Ever thought tacking “dark” or “deep” as a prefix onto a designated genre was a bit stupid and misses the point? If yes, well, researchers at a number of prestigious universities around the world agree with you.
In a new study published in the journal Social Psychological And Personality Science, music psychologists and researchers argue that categorizing music according to traditional genre forms only reflects “social connotations” rather than specific listener’s tastes. It also fails to explain how diversity in listening habits speaks more to subtle commonalities spread beyond vastly different genres. They propose three new ways of categorizing music: arousal, valence and depth.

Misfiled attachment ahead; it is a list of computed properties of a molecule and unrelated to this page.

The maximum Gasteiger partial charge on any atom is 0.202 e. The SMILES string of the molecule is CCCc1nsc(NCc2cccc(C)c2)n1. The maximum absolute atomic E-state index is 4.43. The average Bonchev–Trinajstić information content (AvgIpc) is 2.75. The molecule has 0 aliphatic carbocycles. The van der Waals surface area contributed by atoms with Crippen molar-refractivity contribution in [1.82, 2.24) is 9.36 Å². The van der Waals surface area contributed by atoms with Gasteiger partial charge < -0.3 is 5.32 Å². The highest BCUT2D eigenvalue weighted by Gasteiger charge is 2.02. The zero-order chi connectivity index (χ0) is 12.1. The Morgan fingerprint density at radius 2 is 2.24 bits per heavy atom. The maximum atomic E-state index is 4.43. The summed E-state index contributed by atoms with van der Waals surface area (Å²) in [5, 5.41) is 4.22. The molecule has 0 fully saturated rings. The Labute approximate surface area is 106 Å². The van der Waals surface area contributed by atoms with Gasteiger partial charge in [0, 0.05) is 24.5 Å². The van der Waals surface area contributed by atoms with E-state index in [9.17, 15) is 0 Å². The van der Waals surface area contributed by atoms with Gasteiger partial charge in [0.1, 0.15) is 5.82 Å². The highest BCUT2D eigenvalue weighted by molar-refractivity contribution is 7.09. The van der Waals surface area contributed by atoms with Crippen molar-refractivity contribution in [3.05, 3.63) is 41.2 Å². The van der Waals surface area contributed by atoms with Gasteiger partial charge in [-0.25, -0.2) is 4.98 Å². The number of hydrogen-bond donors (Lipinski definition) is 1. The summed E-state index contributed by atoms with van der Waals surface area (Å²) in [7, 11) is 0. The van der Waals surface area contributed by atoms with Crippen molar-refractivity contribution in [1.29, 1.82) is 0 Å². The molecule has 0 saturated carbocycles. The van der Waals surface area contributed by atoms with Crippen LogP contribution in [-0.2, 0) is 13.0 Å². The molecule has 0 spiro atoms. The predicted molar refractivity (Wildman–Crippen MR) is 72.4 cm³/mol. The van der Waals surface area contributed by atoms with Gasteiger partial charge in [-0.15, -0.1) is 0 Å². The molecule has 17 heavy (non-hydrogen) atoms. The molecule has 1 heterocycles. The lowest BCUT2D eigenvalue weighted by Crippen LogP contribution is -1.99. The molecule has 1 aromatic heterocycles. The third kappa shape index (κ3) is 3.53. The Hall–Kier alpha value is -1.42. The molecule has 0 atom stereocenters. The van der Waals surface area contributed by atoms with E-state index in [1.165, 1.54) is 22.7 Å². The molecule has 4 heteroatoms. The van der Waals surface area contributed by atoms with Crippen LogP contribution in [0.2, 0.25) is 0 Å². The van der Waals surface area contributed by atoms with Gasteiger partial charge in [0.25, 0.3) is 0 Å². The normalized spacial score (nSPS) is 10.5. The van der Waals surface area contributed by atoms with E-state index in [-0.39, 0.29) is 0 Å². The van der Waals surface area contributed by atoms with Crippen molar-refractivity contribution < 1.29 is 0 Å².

As Digital Music News explain, “Arousal describes intensity and energy in music; Valence describes the spectrum of emotions in music (from sad to happy) and Depth describes intellect and sophistication in music.” So, rather than someone being inexplicably both a Beyonce and a tech-house fan, their taste for a combination of Valence, Arousal and Depth is what traverses genre all together.
All of this is very interesting, but we don’t think cafe bookstores need any more encouragement to make low-arousal mixtapes. Playlisting killed the genre star.